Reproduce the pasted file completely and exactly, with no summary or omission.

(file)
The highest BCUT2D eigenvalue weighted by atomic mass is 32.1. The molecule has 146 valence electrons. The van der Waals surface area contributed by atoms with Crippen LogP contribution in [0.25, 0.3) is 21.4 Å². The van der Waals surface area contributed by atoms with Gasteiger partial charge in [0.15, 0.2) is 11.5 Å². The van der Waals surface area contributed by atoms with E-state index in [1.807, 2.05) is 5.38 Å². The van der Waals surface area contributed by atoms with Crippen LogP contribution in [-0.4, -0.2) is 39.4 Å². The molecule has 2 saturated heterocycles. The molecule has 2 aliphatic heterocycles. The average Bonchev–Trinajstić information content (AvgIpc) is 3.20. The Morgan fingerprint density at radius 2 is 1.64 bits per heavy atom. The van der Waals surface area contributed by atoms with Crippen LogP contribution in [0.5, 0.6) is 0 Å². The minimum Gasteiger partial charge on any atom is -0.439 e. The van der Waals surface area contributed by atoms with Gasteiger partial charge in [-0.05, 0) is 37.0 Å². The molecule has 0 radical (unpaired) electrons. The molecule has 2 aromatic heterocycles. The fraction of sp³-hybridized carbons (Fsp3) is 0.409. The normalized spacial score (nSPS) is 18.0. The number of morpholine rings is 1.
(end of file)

The highest BCUT2D eigenvalue weighted by atomic mass is 32.1. The molecule has 146 valence electrons. The van der Waals surface area contributed by atoms with Crippen LogP contribution in [0.25, 0.3) is 21.4 Å². The van der Waals surface area contributed by atoms with Gasteiger partial charge in [0.15, 0.2) is 11.5 Å². The van der Waals surface area contributed by atoms with E-state index in [1.807, 2.05) is 5.38 Å². The van der Waals surface area contributed by atoms with Crippen LogP contribution in [-0.4, -0.2) is 39.4 Å². The molecule has 2 saturated heterocycles. The molecule has 2 aliphatic heterocycles. The average Bonchev–Trinajstić information content (AvgIpc) is 3.20. The Morgan fingerprint density at radius 2 is 1.64 bits per heavy atom. The van der Waals surface area contributed by atoms with Crippen LogP contribution in [0.5, 0.6) is 0 Å². The minimum Gasteiger partial charge on any atom is -0.439 e. The van der Waals surface area contributed by atoms with Gasteiger partial charge in [-0.05, 0) is 37.0 Å². The molecule has 0 radical (unpaired) electrons. The molecule has 2 aromatic heterocycles. The fraction of sp³-hybridized carbons (Fsp3) is 0.409. The normalized spacial score (nSPS) is 18.0. The number of morpholine rings is 1.